As a pastor, I want it to look like I have it all together; like authentic, for me, looks like a perfected relationship with God. As if during ordination, fairy dust was actually sprinkled on me and I had it made in the shade with the J Man.
Unfortunately, the truth is messier.
Here are three ways, three traps, where I find myself faking it with Jesus.
I read about the Bible more than I read the Bible
I’m always tempted to want to be thought of as Intelligent more than Transformed. It’s easy for me to spend a stretch reading what Dale Bruner thinks about Matthew, than reading Matthew learning what Jesus thinks about me. We live in a culture that is so suspect of the Bible (the Church included) that it seems like you have to know what people say about the Bible more than what the Bible says.
I’m prone to fall into the trap of knowing about someone, rather than knowing them. I’ll spend all kinds of time learning about them, and very little time getting to know them. And there’s a big difference. Several times in Scripture, God says, “Be still and know that I am God.” That’s an invitation. Notice that God doesn’t say, Be still and know about God. The offer is unbelievable, “Rest in my presence and know me personally. Get to know what it looks like to live each moment in grace. Feel the difference mercy makes. Let love become what motivates you. Follow after Jesus, you are his prototype.”
Why I would rather find out about somebody else’s experience with that rather than steep in the vastness of it myself? I don’t know.
I think about praying more than I pray
I have this journal where I keep all my prayer requests. I’ll spend a good deal of time writing my list out, like a Christmas wish list, without bothering to put the book down and actually spend time in the company of Jesus handing all this stuff over to his power and ability to do something in the world.
“Do not be anxious about anything, but in everything, by prayer and petition, with thanksgiving present your requests to God and the peace of God which transcends all understanding, will guard your hearts and your minds in Christ Jesus.”
Writing prayers down sort of alleviates my anxiety, but it’s different than taking five minutes to say, “Jesus, you know all about the things I’ve written down. You take my burdens which sting like bee and you give me yours, which float like a butterfly.”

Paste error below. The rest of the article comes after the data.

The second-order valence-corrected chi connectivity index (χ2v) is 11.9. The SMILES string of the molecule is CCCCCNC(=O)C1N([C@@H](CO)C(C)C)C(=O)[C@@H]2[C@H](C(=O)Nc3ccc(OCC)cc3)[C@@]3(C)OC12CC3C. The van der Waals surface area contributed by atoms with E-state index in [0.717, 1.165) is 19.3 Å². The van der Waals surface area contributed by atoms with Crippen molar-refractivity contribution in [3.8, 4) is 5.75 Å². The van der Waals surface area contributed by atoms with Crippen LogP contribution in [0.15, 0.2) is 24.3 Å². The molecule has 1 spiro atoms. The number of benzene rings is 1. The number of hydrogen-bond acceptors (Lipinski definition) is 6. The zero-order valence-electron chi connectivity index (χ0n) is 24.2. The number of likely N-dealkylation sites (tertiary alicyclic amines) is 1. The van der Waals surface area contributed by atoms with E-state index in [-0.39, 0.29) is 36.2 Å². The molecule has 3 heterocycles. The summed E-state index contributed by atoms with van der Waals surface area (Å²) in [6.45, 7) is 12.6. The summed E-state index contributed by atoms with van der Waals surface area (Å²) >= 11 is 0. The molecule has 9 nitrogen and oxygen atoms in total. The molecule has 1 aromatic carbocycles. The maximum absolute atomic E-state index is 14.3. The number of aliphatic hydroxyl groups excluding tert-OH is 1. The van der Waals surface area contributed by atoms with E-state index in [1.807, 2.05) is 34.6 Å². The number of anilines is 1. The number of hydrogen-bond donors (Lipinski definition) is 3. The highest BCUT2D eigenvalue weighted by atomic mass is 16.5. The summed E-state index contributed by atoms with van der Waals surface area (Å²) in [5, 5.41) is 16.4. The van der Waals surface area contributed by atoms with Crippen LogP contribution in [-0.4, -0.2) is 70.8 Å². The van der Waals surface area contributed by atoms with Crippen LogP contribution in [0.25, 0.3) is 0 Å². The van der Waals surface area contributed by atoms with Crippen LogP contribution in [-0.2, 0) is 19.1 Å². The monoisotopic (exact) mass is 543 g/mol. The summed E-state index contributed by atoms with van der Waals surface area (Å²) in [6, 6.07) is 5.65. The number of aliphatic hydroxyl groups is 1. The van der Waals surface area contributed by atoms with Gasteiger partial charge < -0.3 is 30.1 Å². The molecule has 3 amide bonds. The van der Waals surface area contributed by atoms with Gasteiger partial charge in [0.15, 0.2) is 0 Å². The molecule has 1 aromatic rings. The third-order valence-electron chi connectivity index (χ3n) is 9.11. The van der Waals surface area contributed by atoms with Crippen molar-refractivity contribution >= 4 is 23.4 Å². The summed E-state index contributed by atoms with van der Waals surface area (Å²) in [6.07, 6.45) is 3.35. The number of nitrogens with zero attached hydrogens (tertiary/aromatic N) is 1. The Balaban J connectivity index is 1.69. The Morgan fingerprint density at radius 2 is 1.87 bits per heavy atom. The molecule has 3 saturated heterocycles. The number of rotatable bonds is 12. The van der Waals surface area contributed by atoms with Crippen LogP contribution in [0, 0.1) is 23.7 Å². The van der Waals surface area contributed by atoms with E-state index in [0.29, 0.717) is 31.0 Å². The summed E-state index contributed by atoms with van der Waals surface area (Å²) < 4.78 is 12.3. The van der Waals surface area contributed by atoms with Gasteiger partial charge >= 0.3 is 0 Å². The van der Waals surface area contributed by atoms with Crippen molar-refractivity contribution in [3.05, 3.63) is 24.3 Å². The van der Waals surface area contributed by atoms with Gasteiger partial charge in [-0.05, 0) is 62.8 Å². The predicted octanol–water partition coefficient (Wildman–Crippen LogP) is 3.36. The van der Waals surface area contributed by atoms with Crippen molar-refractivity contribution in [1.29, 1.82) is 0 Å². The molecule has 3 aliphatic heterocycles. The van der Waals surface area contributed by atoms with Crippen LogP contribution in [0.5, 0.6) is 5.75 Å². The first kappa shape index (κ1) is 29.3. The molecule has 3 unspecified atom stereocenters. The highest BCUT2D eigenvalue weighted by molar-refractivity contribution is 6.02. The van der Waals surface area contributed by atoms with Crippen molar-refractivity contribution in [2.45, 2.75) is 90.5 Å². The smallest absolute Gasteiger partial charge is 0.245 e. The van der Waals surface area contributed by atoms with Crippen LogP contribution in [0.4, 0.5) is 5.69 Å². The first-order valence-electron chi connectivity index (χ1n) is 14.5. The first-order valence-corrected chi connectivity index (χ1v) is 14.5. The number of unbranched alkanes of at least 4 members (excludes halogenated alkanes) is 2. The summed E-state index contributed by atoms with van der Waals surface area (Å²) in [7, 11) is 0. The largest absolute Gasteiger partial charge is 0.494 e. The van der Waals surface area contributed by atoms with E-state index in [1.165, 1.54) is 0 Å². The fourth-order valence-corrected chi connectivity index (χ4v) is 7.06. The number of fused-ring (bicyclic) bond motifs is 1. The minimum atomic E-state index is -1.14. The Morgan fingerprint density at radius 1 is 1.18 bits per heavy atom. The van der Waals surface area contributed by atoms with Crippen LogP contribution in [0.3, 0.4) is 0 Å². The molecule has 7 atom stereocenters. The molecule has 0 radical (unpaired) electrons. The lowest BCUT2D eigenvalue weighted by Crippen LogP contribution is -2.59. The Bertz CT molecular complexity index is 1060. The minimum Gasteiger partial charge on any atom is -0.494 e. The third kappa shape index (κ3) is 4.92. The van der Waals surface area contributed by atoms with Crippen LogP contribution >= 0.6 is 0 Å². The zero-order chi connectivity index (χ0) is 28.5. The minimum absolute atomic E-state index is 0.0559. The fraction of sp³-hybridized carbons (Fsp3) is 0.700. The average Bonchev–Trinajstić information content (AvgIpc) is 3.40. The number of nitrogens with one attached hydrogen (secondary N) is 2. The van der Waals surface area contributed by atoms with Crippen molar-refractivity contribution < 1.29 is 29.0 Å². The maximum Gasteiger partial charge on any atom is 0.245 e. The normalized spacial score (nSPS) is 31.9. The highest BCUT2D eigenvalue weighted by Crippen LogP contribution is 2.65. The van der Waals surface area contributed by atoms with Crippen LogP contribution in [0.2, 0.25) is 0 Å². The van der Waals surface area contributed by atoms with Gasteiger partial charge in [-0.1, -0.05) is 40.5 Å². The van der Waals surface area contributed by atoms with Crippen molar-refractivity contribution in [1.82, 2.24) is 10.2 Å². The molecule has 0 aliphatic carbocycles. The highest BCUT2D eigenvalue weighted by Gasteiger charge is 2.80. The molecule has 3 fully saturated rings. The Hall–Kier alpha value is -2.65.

I’m not saying that there aren’t a number of ways to pray, and that writing prayers isn’t praying, but I catch myself writing and not praying. Staying outside the ballpark, instead of joining God in the Skybox.
I rely on my strength more than I rely on Jesus
There were two movies that were really similar in theme and I loved them both: The Mighty and Simon Birch. Both films involve a small person that relies on the size and strength of a big person. The Mighty is more obvious.
I’m a small person, limited in scope and ability. Jesus is completely competent, strong and capable; unlimited. Like the Mighty, Jesus offers to ride me on his shoulders, to walk alongside me in my everyday, but I’m too prideful, too intent on proving that I can do everything by myself; the same thing that drives me crazy about my four year old.
It’s kind of living with a functional belief that Jesus isn’t God, that I am ultimately more powerful and capable than he is, which is insanity for somebody who claims that he is God. I just have this deep need to prove myself, to prove how Great I Am, rather than How Great Thou Art!
But that’s the Christian life: slowly kneading out the bumps in the bread, getting rid of pride bubbles and selfish spaces. That’s what transformation is, a life a discovering ways that we fake it with Jesus and getting more and more real about it. I’ve got work to do, but I’m pretty sure that in doing it, I’m doing something right.
How about you? How do you fake it Jesus?
HT: Francis Chan